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    Police Question Nurse Who Staged Phony Flu Shot Clinics in Stores

    LYNDEN, Wash. - Police have questioned a woman described as a registered nurse, who allegedly administered what she said were flu shots to patrons at three area supermarkets.

    LYNDEN, Wash. - Police have questioned a woman described as a registered nurse, who allegedly administered what she said were flu shots to patrons at three area supermarkets.

    Lynden police said the woman, whose name and address have not been revealed, told them she held the flu shot clinics on her own and that she had located doses of the flu vaccine Aventis over the Internet. Authorities tracked her down after consumers became suspicious when the shots didn't make their arms sore, which is often the case after the vaccine is injection. As many as 130 shoppers may have received the shots. At presstime the woman was free after questioning and had not been charged with any crime.

    The woman, who had represented herself as a member of Visiting Nurse Personal Services, administered flu shots at Cost Cutter grocery stores in Lynden and Blaine on Nov. 5, and again at Food Pavilion in Lynden on Nov. 13, charging $30 for each vaccine. Both chains are owned by Bellingham, Wash.-based Brown & Cole Stores, which contacted the police and health department after vaccine recipients raised the alarm.

    There is some concern among health officials that the flu vaccine could have been stored improperly or otherwise mishandled. Police sent a sample of the Aventis Fluzone vaccine allegedly used at the clinics to the FDA Forensic Chemistry Center in Cincinnati, which has determined that the sample was actually flu vaccine. Lynden police spokesman John Velester told Progressive Grocer that the investigation could widen to become a federal probe involving the FDA and DEA.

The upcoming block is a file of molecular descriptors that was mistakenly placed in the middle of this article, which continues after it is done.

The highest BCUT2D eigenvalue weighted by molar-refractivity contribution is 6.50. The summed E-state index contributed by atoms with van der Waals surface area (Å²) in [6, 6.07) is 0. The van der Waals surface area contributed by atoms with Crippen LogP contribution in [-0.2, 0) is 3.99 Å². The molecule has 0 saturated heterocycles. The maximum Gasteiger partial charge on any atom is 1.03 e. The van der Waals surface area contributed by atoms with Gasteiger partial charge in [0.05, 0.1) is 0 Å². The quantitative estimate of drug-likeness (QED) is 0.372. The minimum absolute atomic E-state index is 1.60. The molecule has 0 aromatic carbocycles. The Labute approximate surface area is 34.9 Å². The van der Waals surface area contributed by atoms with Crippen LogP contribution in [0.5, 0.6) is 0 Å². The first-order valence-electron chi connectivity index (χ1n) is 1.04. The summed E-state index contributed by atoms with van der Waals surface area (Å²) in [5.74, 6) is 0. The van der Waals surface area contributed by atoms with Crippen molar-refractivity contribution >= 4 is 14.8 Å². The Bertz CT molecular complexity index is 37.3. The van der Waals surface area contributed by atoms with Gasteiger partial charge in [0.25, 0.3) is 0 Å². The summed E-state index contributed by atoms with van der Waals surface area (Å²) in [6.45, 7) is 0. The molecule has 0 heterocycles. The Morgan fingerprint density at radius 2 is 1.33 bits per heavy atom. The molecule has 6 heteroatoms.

Brown & Cole spokewoman Sue Cole told Progressive Grocer Visiting Nurse Personal Services had run clinics at Brown & Cole-owned stores last year. She said that the manager of the two Lynden stores and the Blaine manager, when contacted by the woman about the clinics, were "excited to be able to provide that service" during a nation flu vaccine shortage and leapt at the opportunity.

    Cole noted that the woman used sterilized needles at the clinics and otherwise appeared to follow proper medical procedure, and that no one had suffered any adverse effects from the shots.

    Describing Brown & Cole's 31 stores as "fairly autonomous" and able to plan their own community events, Cole said the company would in the future "keep a much tighter rein on this kind of activity, out of necessity [for the safety of our customers.]" She also stressed that none of the stores earned any money from the clinics.

    -- Bridget Goldschmidt

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